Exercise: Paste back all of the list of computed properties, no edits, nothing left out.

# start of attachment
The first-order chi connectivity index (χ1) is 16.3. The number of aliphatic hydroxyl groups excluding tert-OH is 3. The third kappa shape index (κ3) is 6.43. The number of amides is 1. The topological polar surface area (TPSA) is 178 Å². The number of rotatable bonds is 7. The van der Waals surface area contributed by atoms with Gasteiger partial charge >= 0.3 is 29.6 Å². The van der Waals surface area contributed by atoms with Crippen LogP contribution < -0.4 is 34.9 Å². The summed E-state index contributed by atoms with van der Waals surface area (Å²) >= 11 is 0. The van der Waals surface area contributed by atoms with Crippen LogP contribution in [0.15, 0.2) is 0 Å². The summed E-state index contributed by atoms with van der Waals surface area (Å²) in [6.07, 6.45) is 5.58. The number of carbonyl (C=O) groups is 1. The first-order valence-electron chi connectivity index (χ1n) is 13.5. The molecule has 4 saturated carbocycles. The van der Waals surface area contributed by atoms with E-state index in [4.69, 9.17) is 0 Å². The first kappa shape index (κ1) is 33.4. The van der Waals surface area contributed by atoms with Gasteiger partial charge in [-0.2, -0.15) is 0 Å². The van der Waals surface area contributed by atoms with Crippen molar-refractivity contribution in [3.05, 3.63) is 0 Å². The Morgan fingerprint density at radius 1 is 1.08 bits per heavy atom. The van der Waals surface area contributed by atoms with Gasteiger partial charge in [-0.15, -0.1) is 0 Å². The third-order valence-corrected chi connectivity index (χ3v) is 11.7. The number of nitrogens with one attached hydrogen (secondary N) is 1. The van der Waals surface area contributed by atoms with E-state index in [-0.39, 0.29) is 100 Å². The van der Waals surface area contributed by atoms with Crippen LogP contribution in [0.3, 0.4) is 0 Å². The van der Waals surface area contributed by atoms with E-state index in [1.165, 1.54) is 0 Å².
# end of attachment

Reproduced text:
The first-order chi connectivity index (χ1) is 16.3. The number of aliphatic hydroxyl groups excluding tert-OH is 3. The third kappa shape index (κ3) is 6.43. The number of amides is 1. The topological polar surface area (TPSA) is 178 Å². The number of rotatable bonds is 7. The van der Waals surface area contributed by atoms with Gasteiger partial charge >= 0.3 is 29.6 Å². The van der Waals surface area contributed by atoms with Crippen LogP contribution < -0.4 is 34.9 Å². The summed E-state index contributed by atoms with van der Waals surface area (Å²) >= 11 is 0. The van der Waals surface area contributed by atoms with Crippen LogP contribution in [0.15, 0.2) is 0 Å². The summed E-state index contributed by atoms with van der Waals surface area (Å²) in [6.07, 6.45) is 5.58. The number of carbonyl (C=O) groups is 1. The first-order valence-electron chi connectivity index (χ1n) is 13.5. The molecule has 4 saturated carbocycles. The van der Waals surface area contributed by atoms with E-state index in [4.69, 9.17) is 0 Å². The first kappa shape index (κ1) is 33.4. The van der Waals surface area contributed by atoms with Gasteiger partial charge in [-0.2, -0.15) is 0 Å². The van der Waals surface area contributed by atoms with Crippen molar-refractivity contribution in [3.05, 3.63) is 0 Å². The Morgan fingerprint density at radius 1 is 1.08 bits per heavy atom. The van der Waals surface area contributed by atoms with Gasteiger partial charge in [-0.15, -0.1) is 0 Å². The third-order valence-corrected chi connectivity index (χ3v) is 11.7. The number of nitrogens with one attached hydrogen (secondary N) is 1. The van der Waals surface area contributed by atoms with E-state index in [-0.39, 0.29) is 100 Å². The van der Waals surface area contributed by atoms with Crippen LogP contribution in [0.3, 0.4) is 0 Å². The van der Waals surface area contributed by atoms with E-state index in [1.165, 1.54) is 0 Å².